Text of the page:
Strategies for Creating Engaging Social Content: PCC Luncheon


By: Julie Kudlacz

Last week I attended the Publicity Club Chicago’s Luncheon on Strategies for Creating Engaging Social Content. I think it’s safe to say it was a very popular topic. As I walked into the restaurant, every table was filling up quickly and everyone seemed eager to be a part of the event. The panel boasted a start-studded cast of local experts on the topic.Check out a full list of panelist below.

Jason Miller, Vice President for FleishmanHillard Chicago
Katie Eng, Director of Planning at PACO Communications
Brad Boron, Digital Director for The Chicago White Sox
Patrick Cuttica, Product Marking Manager for Sprout Social Inc.
Moderator: Katy Lynch, CEO Techweek (Founder SocialKaty)

Each Panelist brought their own expertise and experience to share with the group. With each panelist having unique experiences I quickly learned that there is no one correct answer when it comes to engaging an audience, because no two audiences are the same. There were so many important points made and great tips and insights offered that it’s hard to narrow it down to just a few. I’ve group together some of the best soundbites and advice based on five topics that were covered.

1. On how to create an emotion response through social media:

  • First, you must ask who you are trying to engage. Without defining your audience you cannot create content that will drive a response.
  • It is not always about finding positive reactions, it is more important to create a passionate response. Jason Miller noted that when he use to work for a liquor company they created a campaign to get quotes from real life customers, one customer stated that a specific beverage had the taste of a burning garbage can, but that he couldn’t get enough of it.
  • Cultural Relevance is a huge factor in creating an emotional response. Different cultures have strong ties to brands for different reasons and being aware of those can help create more targeted content.Taping into deep-rooted family legacies and traditions creates authentic content and emotional responses. Brad Boron gave a great example of a 105-year-old fan whose family wanted to do something special for her asked if she could attend a game and come out on the field. They ended up bringing out the entire family and created a story fans loved to share.

2. The importance of visuals:

  • We process visuals much faster than text, an image can be used to spark immediate interest amidst the clutter of a news-feed .
  • It’s extremely important to first take into account the audience and the platform.
  • Amazing visuals grab attention but compelling content can change behaviors and opinions. Don’t underestimate the power of the written word if you want to make a lasting impact.

3.Data analysis for social media:

  • The more data you have, the more you begin to realize you need to have predetermined end goals to really measure success. One panelist even suggested creating a mission statement for each platform you have a presence on.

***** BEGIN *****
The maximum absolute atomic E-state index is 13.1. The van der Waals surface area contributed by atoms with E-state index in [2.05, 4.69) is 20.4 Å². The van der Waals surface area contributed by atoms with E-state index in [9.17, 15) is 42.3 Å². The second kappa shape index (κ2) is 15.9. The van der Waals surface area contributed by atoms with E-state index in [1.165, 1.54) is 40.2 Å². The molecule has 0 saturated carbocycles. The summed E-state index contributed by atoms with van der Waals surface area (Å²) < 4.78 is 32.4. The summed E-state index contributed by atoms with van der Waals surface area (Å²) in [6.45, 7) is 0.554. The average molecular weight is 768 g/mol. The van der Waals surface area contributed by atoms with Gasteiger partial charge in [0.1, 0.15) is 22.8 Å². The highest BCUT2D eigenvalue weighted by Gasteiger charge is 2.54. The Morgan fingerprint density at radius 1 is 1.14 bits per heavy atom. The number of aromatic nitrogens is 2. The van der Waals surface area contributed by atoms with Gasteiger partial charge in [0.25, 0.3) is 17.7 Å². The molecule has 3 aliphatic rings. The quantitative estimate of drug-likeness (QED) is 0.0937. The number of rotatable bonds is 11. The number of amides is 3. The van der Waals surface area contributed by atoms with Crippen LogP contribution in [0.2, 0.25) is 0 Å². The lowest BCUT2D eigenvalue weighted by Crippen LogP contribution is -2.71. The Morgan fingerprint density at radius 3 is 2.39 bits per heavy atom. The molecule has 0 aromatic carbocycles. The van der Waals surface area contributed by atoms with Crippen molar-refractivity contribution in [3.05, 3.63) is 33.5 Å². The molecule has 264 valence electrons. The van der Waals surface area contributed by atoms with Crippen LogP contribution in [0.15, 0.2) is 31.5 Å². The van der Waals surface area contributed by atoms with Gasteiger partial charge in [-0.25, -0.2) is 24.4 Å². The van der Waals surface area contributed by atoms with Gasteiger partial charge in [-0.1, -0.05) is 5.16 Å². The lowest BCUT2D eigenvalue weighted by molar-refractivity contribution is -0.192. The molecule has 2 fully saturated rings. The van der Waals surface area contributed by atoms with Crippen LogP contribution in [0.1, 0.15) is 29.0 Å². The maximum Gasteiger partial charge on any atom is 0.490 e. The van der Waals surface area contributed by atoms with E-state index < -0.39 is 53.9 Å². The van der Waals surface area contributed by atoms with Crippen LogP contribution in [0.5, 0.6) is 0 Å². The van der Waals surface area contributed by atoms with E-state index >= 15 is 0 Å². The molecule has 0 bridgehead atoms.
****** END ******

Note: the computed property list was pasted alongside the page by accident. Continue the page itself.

• While the ROI is important, social media can also be used to create a strong ROR (Return on Relationship).

4.Using celebrities and influencers:

  • Who wants to talk about your brand is always a better partner than who you want to be talking about your brand. Real passion will always shine through. Utilizing influencers who are genuinely excited about working with you will always work better than those who are just there to collect a check.
  • If you are using a celebrity it is essential to find someone who has a passion that overlaps with the company’s passions. Maybe they don’t have a huge connection to your product but figure out an intersection of beliefs to create more meaningful communication. For example, do you both work with similar nonprofits? Is there a cause said person is interested in you could help support?
  • Authenticity is essential, people can see right through content that is forced.

5. Changes in social media in the last six months:

  • Social media is constantly changing and evolving but it is here to stay.
  • The power of the phone is only getting bigger – you must learn how to tap into the mobile universe. Website traffic that would traditionally come from laptop or desktop computers is losing ground compared to the number of people viewing sites from their mobile device.
  • Whatever the medium, content is still king – this is something that will never change.

This seminar started a great conversation on social media content that could have continued all day. My big takeaways from the day were know your audience on each platform, know your end goal before you begin and finally, people want to see look behind the scenes at everything. Social Media is an endless learning process and ever-changing landscape, which can make it seem daunting but is also part of the fun. Panels like this PCC one will help you stay up-to-speed with the latest trends, best practices and newest ways to engage key audiences.